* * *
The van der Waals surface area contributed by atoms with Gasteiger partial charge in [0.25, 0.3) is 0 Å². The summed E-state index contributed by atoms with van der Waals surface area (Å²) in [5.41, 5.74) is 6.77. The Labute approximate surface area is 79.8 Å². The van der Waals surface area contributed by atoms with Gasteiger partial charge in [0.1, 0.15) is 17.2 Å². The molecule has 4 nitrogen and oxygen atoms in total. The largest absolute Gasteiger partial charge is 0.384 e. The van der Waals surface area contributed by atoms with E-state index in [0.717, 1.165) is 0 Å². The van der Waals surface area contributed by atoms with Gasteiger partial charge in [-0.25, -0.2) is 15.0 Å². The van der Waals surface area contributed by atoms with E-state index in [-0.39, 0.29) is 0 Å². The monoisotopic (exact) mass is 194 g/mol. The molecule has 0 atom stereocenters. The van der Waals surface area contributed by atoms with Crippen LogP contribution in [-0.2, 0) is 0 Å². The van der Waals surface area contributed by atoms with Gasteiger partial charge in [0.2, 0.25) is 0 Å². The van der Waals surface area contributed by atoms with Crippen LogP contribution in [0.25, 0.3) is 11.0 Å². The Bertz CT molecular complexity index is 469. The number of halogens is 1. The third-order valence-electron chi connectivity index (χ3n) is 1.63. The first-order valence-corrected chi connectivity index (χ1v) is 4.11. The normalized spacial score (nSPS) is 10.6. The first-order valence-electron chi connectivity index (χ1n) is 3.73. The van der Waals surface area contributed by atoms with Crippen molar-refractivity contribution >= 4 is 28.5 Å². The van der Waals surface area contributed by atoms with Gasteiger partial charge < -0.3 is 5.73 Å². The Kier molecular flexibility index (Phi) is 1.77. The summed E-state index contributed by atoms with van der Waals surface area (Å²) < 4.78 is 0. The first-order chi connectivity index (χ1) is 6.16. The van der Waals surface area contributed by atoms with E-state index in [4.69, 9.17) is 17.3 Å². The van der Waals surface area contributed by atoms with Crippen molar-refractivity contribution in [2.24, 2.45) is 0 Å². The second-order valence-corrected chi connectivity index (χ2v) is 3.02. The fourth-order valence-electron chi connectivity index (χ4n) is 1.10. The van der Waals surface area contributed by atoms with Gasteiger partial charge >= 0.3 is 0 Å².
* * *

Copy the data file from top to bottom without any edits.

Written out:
The van der Waals surface area contributed by atoms with Gasteiger partial charge in [0.25, 0.3) is 0 Å². The summed E-state index contributed by atoms with van der Waals surface area (Å²) in [5.41, 5.74) is 6.77. The Labute approximate surface area is 79.8 Å². The van der Waals surface area contributed by atoms with Gasteiger partial charge in [0.1, 0.15) is 17.2 Å². The molecule has 4 nitrogen and oxygen atoms in total. The largest absolute Gasteiger partial charge is 0.384 e. The van der Waals surface area contributed by atoms with E-state index in [0.717, 1.165) is 0 Å². The van der Waals surface area contributed by atoms with Gasteiger partial charge in [-0.25, -0.2) is 15.0 Å². The van der Waals surface area contributed by atoms with E-state index in [-0.39, 0.29) is 0 Å². The monoisotopic (exact) mass is 194 g/mol. The molecule has 0 atom stereocenters. The van der Waals surface area contributed by atoms with Crippen LogP contribution in [-0.2, 0) is 0 Å². The van der Waals surface area contributed by atoms with Gasteiger partial charge in [0.2, 0.25) is 0 Å². The van der Waals surface area contributed by atoms with Crippen LogP contribution in [0.25, 0.3) is 11.0 Å². The Bertz CT molecular complexity index is 469. The number of halogens is 1. The third-order valence-electron chi connectivity index (χ3n) is 1.63. The first-order valence-corrected chi connectivity index (χ1v) is 4.11. The normalized spacial score (nSPS) is 10.6. The first-order valence-electron chi connectivity index (χ1n) is 3.73. The van der Waals surface area contributed by atoms with Crippen molar-refractivity contribution >= 4 is 28.5 Å². The van der Waals surface area contributed by atoms with Gasteiger partial charge < -0.3 is 5.73 Å². The Kier molecular flexibility index (Phi) is 1.77. The summed E-state index contributed by atoms with van der Waals surface area (Å²) < 4.78 is 0. The first-order chi connectivity index (χ1) is 6.16. The van der Waals surface area contributed by atoms with E-state index in [4.69, 9.17) is 17.3 Å². The van der Waals surface area contributed by atoms with Crippen molar-refractivity contribution in [2.24, 2.45) is 0 Å². The second-order valence-corrected chi connectivity index (χ2v) is 3.02. The fourth-order valence-electron chi connectivity index (χ4n) is 1.10. The van der Waals surface area contributed by atoms with Gasteiger partial charge >= 0.3 is 0 Å².